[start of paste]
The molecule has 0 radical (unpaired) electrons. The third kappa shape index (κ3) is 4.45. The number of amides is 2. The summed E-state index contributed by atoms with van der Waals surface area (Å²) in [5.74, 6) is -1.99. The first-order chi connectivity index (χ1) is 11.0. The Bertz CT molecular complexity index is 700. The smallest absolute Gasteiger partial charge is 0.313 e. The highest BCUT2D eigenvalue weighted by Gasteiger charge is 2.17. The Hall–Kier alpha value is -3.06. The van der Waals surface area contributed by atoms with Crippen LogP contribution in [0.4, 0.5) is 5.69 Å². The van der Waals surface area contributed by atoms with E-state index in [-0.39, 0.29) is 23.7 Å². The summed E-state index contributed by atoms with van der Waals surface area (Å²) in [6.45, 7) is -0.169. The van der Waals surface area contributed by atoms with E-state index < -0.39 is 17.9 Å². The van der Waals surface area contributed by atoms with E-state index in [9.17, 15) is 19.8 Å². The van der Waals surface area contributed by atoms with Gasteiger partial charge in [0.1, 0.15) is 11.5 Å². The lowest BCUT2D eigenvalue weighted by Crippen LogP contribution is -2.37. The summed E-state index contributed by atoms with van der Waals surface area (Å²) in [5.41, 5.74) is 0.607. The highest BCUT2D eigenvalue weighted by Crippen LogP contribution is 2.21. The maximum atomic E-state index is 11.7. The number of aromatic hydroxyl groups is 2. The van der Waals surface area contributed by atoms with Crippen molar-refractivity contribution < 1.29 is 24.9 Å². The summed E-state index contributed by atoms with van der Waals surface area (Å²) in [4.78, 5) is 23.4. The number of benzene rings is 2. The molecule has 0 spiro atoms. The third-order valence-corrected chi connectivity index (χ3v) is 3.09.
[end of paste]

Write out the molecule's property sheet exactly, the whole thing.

The molecule has 0 radical (unpaired) electrons. The third kappa shape index (κ3) is 4.45. The number of amides is 2. The summed E-state index contributed by atoms with van der Waals surface area (Å²) in [5.74, 6) is -1.99. The first-order chi connectivity index (χ1) is 11.0. The Bertz CT molecular complexity index is 700. The smallest absolute Gasteiger partial charge is 0.313 e. The highest BCUT2D eigenvalue weighted by Gasteiger charge is 2.17. The Hall–Kier alpha value is -3.06. The van der Waals surface area contributed by atoms with Crippen LogP contribution in [0.4, 0.5) is 5.69 Å². The van der Waals surface area contributed by atoms with E-state index in [-0.39, 0.29) is 23.7 Å². The summed E-state index contributed by atoms with van der Waals surface area (Å²) in [6.45, 7) is -0.169. The van der Waals surface area contributed by atoms with E-state index < -0.39 is 17.9 Å². The van der Waals surface area contributed by atoms with E-state index in [9.17, 15) is 19.8 Å². The van der Waals surface area contributed by atoms with Gasteiger partial charge in [0.1, 0.15) is 11.5 Å². The lowest BCUT2D eigenvalue weighted by Crippen LogP contribution is -2.37. The summed E-state index contributed by atoms with van der Waals surface area (Å²) in [5.41, 5.74) is 0.607. The highest BCUT2D eigenvalue weighted by Crippen LogP contribution is 2.21. The maximum atomic E-state index is 11.7. The number of aromatic hydroxyl groups is 2. The van der Waals surface area contributed by atoms with Crippen molar-refractivity contribution < 1.29 is 24.9 Å². The summed E-state index contributed by atoms with van der Waals surface area (Å²) in [4.78, 5) is 23.4. The number of benzene rings is 2. The molecule has 0 spiro atoms. The third-order valence-corrected chi connectivity index (χ3v) is 3.09.